An important thing to remember about finance is that numbers, any numbers at all, mean absolutely nothing without a context.
For example, if an organization’s profit was $100,000 last year, there's really only one thing known: it didn’t have a deficit. It isn’t known if the business did well or poorly, if it grew or stabilized, if its operation was efficient or not, if it made as much as its competitors or less. In order to know more about what the $100,000 profit means, there must be more context.
Context is provided by other financial information with which comparisons can be made. Comparisons and ratios (the relationship between one number and another) are the way meaning is made. So, if the organization knows that its profit was $100,000 this year and just $25,000 the year before, the $100,000 figure becomes more meaningful.
The more comparisons there are, the more context is available in which to extract more meaning from the numbers. For example, if we also know that three years ago the company made $400,000 and that this year a peer company made $300,000, then we'd really start to understand what the $100,000 number means. We could extrapolate that something happened in the company last year that it may be recovering from, but if it doesn't recover quickly, the competition may outpace it.
Most nonprofits use basic comparisons in their review of financial information: did we make more money this year than last? Did we grow this year (were our numbers overall bigger than they were last year)? Did we spend less than we made? These are extremely useful questions and comparisons, but clearly address a very specific time period: that of one year’s business. What about shorter or longer time periods? The same questions still apply, but are they the best ones to ask?
Unfortunately, many organizations miss some of the most meaningful questions in relation to their finances: those that make comparisons to other similar organizations - similar in size, in geographical location, and in program of work (mission). Comparing the organization with others of a similar nature enables the organization to see if it's operating within the industry standards, which, by the way, is what major funders do when considering support for the organization.
One way to compare with others in the same industry is to look at the relationships between line items in the budget, or the ratios. Ratios are the relationship between two numbers. There are standard ratios operating in the nonprofit’s industry that its leadership may or may not be aware of. For example, a nonprofit’s general and administrative costs (G&A) should be approximately 20 percent of total expenses, as compared to program costs, which make up the remaining 80 percent. This ratio demonstrates that there is enough capacity to support the program. Deviating much from this ratio isn't a good idea for the organization’s fiscal health. If G&A moves above the 20 percent, it can indicate that the organization is inefficient and/or is not putting the appropriate emphasis on mission-specific activities. On the other hand, if G&A dips too far below the 20 percent, it can indicate that it is overburdening its staff and/or cutting corners that may jeopardize the organization's future.
Knowing the ratios that are standard to the nonprofit industry as a whole, but also to the organization’s particular business (ballet company, private school, dental clinic, land trust, etc.) is part of learning how to evaluate its financial health. When a nonprofit business considers ratios, it will want to consider both the nonprofit industry standards, as well as those of the particular industry it works within. An opera company is both a nonprofit and an arts organization; a dental clinic is a nonprofit but is in the health industry as opposed to the arts and will have different ratios as a result. Other factors to consider in evaluating ratios include geography (cost of living varies greatly and will impact ratios), organizational size and maturity, among others.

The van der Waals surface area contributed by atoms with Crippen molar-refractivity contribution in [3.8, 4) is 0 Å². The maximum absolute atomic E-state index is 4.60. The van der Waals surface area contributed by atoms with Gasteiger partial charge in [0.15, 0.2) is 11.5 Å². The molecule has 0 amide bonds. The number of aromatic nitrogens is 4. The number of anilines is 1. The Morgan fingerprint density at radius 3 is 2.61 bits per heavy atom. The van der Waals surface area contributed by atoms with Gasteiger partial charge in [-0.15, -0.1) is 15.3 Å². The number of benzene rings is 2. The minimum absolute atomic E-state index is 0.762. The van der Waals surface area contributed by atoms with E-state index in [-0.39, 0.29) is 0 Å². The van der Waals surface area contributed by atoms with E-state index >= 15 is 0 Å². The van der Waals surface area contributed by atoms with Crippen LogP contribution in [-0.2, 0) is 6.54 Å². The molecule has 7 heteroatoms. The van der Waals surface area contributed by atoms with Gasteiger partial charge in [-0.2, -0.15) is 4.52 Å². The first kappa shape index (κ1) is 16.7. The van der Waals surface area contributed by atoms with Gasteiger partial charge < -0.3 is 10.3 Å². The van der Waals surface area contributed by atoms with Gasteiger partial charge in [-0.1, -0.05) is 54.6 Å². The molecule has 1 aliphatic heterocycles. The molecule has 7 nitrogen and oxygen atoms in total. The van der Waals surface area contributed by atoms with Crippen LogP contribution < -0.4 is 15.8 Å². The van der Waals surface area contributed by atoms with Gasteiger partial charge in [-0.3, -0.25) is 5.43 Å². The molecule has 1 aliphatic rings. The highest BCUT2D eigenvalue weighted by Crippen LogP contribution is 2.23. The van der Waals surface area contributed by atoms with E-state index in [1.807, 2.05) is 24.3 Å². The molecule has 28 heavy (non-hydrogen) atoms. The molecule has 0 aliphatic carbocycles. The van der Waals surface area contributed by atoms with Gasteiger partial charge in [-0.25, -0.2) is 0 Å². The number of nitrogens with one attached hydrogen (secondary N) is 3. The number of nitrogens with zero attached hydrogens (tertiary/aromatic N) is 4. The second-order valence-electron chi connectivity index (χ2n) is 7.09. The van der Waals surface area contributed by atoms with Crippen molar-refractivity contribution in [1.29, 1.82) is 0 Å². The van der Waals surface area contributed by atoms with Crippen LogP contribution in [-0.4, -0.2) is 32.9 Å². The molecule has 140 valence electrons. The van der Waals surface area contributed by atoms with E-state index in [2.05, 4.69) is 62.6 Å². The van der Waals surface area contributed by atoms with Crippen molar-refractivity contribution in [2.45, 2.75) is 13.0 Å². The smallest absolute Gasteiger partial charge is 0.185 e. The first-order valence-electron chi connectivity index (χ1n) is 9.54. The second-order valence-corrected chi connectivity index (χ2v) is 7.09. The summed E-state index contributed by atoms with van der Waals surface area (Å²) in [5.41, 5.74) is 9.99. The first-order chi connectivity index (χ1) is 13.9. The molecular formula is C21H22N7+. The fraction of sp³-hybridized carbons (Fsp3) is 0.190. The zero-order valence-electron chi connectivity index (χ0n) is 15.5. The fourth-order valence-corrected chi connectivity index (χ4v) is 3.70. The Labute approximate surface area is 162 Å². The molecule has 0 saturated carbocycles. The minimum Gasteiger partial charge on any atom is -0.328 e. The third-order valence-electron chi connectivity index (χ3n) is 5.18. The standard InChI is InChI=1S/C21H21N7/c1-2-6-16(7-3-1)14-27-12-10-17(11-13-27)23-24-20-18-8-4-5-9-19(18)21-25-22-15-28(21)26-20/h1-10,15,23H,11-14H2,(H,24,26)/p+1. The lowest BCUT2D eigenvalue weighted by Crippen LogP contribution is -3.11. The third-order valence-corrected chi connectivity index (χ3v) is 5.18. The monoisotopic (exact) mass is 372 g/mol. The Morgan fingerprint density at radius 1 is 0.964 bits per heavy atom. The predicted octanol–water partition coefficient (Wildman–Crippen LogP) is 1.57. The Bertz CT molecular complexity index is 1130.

A problem with leaving analysis of your nonprofit's financials to those without industry-specific knowledge (for example, the treasurer of a ballet company is a CPA, but works only with banks and mortgage companies) is that they may be evaluating your business using standards from another industry. And not only is it a good idea for the nonprofit's finance professionals to become aware of the organization's standards, this also holds true for the board. Too many boards give cursory review of the financial statements, looking only at the bottom line and performance against last year.
So, how do you determine what standards will be useful in evaluating your nonprofit's financials? Both associations and funding organizations (such as foundations) are usually well-versed in this area. Setting up a meeting with your local nonprofit association, your mission-specific association, and/or a foundation can be very instructive. There are also national organizations (such as GuideStar) that offer excellent resources on this.
The questions that are asked by the nonprofit about its finances and the comparisons that are made—in other words, the context—are the key to making meaning out of the numbers. This too turns the financials into a powerful tool for the effective management of the nonprofit organization. There is no fixed answer applicable to all organizations when evaluating financials. But becoming aware of the complexity of the context and learning what standards and factors are most relevant to your nonprofit is a mark of institutional maturity and stability.
Nonprofit-KnowHow addresses key concepts on finance in the nonprofit world.